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Philosophy Colloquia Series - Lucas Stanczyk

When: Friday, February 14, 2020
4:00 PM - 6:00 PM  

Where: Kresge Hall, 1-515, 1880 Campus Drive, Evanston, IL 60208 map it

Audience: Faculty/Staff - Student - Public - Post Docs/Docs - Graduate Students

Contact: Emily Berry   847.491.3656

Group: Philosophy Colloquia Series

Category: Academic



Climate Change and the Structure of Intergenerational Justice

Lucas Stanczyk

How quickly should the world reduce its greenhouse gas emissions? On the one hand, unless dramatic reductions in greenhouse gas emissions are put in place quickly, then millions of people in the future are likely to suffer climate-change induced catastrophes, including deaths from extreme weather, drought, famine, disease, and migration-induced widespread human conflict. On the other hand, if the present generation effects drastic emissions reductions quickly, then the rate of global economic growth is almost certain to fall significantly in the short-run. As a result, there will be millions of additional premature deaths from prolonged hunger and disease in the developing world, where billions continue to lack adequate nutrition, sanitation, medical care and even electricity. So, how quickly should the world reduce its greenhouse gas emissions? And what is the right approach to thinking about this question?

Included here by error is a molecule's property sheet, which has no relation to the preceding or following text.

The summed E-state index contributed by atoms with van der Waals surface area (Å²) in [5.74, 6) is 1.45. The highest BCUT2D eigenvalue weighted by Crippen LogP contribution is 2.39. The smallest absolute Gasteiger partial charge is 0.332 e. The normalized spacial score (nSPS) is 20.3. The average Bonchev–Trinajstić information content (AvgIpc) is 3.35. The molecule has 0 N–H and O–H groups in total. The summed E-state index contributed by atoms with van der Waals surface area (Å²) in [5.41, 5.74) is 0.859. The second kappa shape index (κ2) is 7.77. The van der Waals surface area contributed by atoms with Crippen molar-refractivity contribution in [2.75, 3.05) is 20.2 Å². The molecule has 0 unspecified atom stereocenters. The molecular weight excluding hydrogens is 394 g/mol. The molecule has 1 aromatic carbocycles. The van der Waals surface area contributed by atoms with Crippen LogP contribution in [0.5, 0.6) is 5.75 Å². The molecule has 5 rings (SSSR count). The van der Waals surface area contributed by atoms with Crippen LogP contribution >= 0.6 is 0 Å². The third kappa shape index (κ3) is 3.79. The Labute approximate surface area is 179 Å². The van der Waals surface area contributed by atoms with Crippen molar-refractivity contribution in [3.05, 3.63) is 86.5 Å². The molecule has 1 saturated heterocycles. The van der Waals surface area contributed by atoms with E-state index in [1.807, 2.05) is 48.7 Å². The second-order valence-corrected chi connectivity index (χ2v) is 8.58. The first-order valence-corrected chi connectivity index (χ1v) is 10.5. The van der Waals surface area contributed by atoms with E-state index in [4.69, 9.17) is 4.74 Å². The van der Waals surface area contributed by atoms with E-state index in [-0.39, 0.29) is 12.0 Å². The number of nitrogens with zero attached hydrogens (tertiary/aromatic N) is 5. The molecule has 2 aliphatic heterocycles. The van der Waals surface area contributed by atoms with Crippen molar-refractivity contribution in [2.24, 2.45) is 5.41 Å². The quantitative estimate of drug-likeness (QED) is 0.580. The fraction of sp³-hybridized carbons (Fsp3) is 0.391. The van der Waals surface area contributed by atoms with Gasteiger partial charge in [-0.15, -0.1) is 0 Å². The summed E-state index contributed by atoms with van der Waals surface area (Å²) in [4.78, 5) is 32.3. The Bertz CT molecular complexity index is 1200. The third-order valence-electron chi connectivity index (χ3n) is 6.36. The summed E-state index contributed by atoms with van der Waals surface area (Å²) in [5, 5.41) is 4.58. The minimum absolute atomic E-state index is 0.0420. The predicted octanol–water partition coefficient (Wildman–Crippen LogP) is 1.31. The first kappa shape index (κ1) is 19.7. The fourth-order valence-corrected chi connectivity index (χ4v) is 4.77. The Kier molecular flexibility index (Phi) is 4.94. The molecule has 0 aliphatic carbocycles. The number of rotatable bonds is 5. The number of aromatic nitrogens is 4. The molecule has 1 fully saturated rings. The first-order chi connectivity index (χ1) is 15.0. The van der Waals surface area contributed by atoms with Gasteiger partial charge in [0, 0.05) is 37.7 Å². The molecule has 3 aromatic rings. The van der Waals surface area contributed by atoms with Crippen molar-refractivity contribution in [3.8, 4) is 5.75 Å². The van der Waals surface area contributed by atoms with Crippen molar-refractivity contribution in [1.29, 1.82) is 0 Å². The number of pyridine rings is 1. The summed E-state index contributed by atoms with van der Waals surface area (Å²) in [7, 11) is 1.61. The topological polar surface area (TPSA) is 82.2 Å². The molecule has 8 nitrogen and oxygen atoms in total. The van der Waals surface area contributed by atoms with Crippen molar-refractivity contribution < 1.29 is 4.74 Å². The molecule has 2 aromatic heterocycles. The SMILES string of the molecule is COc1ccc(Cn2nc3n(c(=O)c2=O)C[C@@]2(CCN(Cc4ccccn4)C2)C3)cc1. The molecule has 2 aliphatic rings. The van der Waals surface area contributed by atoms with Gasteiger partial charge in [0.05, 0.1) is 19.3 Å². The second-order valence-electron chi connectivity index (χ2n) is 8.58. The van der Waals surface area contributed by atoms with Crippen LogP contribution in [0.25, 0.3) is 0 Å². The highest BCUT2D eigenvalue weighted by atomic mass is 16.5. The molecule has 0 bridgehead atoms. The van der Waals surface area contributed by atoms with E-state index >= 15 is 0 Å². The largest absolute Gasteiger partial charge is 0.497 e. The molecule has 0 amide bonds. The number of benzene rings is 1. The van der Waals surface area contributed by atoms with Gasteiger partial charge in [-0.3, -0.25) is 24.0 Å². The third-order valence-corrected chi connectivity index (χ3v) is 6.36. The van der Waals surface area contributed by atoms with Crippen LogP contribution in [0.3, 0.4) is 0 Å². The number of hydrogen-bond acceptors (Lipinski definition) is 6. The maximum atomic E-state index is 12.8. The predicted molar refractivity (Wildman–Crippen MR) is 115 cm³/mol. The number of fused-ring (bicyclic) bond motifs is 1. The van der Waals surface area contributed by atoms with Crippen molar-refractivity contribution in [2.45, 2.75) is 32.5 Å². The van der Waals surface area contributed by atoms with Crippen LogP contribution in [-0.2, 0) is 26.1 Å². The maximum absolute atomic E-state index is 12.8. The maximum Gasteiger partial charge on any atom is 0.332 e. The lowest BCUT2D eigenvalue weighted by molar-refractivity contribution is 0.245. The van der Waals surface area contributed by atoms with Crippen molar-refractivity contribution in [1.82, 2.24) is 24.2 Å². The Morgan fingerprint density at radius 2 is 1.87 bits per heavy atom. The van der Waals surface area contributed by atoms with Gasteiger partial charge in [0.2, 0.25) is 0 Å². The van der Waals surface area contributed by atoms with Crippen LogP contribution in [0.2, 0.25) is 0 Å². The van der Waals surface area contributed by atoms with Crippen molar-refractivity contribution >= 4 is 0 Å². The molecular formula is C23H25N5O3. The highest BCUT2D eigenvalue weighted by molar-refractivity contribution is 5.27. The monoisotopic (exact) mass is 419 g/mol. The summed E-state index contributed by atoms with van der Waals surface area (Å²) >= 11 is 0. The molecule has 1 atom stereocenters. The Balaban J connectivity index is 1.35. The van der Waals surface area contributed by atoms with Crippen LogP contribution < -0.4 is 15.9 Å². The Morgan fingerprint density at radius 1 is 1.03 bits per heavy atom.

In this paper, I would like to explain why I think the dominant approach to this question will have to be rejected, and to outline the structure of what I have come to think is the correct one. Among policymakers, the dominant approach to thinking about the optimal emissions pathway continues to be normative welfare economics. However, as currently conceived and practiced, welfare economics is not suitable for settling how quickly to reduce our greenhouse gas emissions. My discussion will highlight two key issues. First, because of the non-identity problem, it is not true that our runaway emissions are inefficient. Therefore, the goal of securing greater efficiency cannot actually recommend significantly cutting our runaway emissions. Second, the approach that economists are wont to and do fall back on—subjective preference-satisfaction sum-total utilitarianism—shipwrecks on variants of the Repugnant Conclusion.

There is nonetheless a solution to both of these problems. However, it requires parting ways with the dominant approach. More precisely, we should reject the idea that what we owe to (present or future) people is to maximize the sum of welfare. Instead, we should think of our duties of intergenerational justice as requiring us to preserve the social and environmental basis of just or rights-respecting institutions. Finally, I will argue that thinking about intergenerational justice in this way allows us to side-step the non-identity problem. Even in the many cases in which our runaways emissions will not actually harm any unborn future people, we can still say that at all times humanity is subject to a suitably high environmental conservation standard.

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